On a recent Sunday afternoon I found myself at loose ends. It was a hot, sticky day, too hot to go out and about, not that I had anywhere special to go anyway. For some reason, I felt a deep need to recapture the feeling of the Sunday afternoons of my childhood, and that could only mean three things: John Wayne, my Dad, and a bowl of popcorn
My Dad was a huge John Wayne fan. He watched every John Wayne movie ever made, from the old black and whites to the wide-screen, cinematic extravaganzas, or what passed for them back in the 60’s. Every Sunday after our big, mid-day dinner, my Dad would check the TV guide for the two local channels that played old movies. Inevitably, someone was running an old John Wayne although there were some days when he would have to settle for Randolph Scott, Robert Mitchum, or some other actor that passed for an action figure in those days. It didn’t matter if it was a Western-which were his favorites-or a war movie. As long as The Duke was in it, it was the pick of the day. How he never got tired of watching the same movies over and over was beyond my mother and I, especially my mother. The fact that she spent every weekday afternoon watching her soap operas with the same characters acting out the same plots day after day did not strike her as anywhere near the same thing. To me, however, it gave me a chance to spend a precious few hours with my Dad.
My Dad was the youngest son in a family of three boys and a girl who was the baby. His own father, my grandfather, died when he was 11. Back then, there was no such thing as Workers’ Compensation or Social Security, nor was there a mandate that kids had to go to school. So when my grandfather died in a work-related accident by falling off a roof he was repairing, my father and his older brothers all quit school and went to work to help support the family. He picked up work with auto mechanics around the area, apprenticed himself to them and learned a trade. By the time he was an adult, he had enough experience to go into partnership with another man and open his own gas station and repair shop. Years later his partner would die unexpectedly and my Dad would work 6 days a week to keep the business open, and food on our table. Sunday was his only day off and much of that time was spent doing things around the house that needed doing. When there was nothing for him to repair or redo, thankfully, he took command of the big armchair in the living room and the television. It was time for The Duke to save the world one more time.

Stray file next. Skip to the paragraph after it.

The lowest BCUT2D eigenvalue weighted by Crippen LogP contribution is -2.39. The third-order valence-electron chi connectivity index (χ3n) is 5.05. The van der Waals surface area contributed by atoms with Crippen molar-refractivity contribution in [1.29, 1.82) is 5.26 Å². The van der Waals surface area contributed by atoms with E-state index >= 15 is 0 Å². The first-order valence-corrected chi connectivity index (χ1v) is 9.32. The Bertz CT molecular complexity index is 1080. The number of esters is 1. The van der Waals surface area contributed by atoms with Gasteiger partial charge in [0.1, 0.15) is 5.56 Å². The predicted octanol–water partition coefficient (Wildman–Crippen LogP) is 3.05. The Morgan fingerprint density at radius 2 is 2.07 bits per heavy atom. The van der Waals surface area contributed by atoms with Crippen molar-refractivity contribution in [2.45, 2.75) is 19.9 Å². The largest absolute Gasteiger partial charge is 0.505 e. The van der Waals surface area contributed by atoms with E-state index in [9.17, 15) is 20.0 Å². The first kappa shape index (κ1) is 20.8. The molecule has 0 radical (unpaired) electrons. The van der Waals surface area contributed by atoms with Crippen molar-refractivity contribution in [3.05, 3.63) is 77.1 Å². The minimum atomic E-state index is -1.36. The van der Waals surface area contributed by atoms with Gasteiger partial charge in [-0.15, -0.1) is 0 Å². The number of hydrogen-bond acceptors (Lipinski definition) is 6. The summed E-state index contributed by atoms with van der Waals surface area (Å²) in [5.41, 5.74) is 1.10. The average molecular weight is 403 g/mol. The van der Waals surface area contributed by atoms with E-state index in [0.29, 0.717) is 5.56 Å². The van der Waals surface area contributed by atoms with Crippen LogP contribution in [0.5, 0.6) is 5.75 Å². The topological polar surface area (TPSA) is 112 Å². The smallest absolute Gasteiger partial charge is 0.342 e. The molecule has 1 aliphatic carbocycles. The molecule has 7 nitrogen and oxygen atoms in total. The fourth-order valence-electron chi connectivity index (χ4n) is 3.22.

As for me, I was the second of three daughters who would go on to produce yet more daughters. The sons would not come until our children grew and had their own families. Since there were no sons to share his Sunday afternoons with The Duke, I became that son. Together we would sit through the taming of the American West and World War II. Somehow, when it was over, you always felt better than when you sat down. You could always count on The Duke.
So last Sunday I popped a bowl of popcorn, scrolled through YouTube until I found an oldie but a goody, and, with my Dad smiling down from the photo on the wall next to the TV, we watched The Duke rescue his grandson from criminals, fighting the bad guys and saving the day (Big Jake), then fight for the underdog by taking on the town bully (Rio Lobo). Yep, you could still count on The Duke to make you feel better about the world. On that Sunday, I was 10 years old again, just me and Dad, and The Duke. It felt good. It felt like home.
We all need to take a few moments from time to time and reconnect with those things that fed our souls when we were children. Perhaps it was one-on-one time with a parent, grandparent, aunt or uncle. Perhaps it was a special place that you called your own, somewhere safe that made you believe, even for just a few hours, that all was right with the world. As adults we often get so caught up in what scares us about the world that we forget what that feels like. Just like we recharge our physical batteries with exercise, good food and time spent out-of-doors, we need to recharge our internal batteries as well by finding our “safe place” again and connecting with what that feels like. We all need a Duke to remind us that everything will be okay when the credits roll at the end.
This week’s writing assignment on the Home Page is going to take us on a trip down Memory Lane to our “safe place.” As always, have lots of fun with this and remember to always, always, keep writing.
Peace and blessings.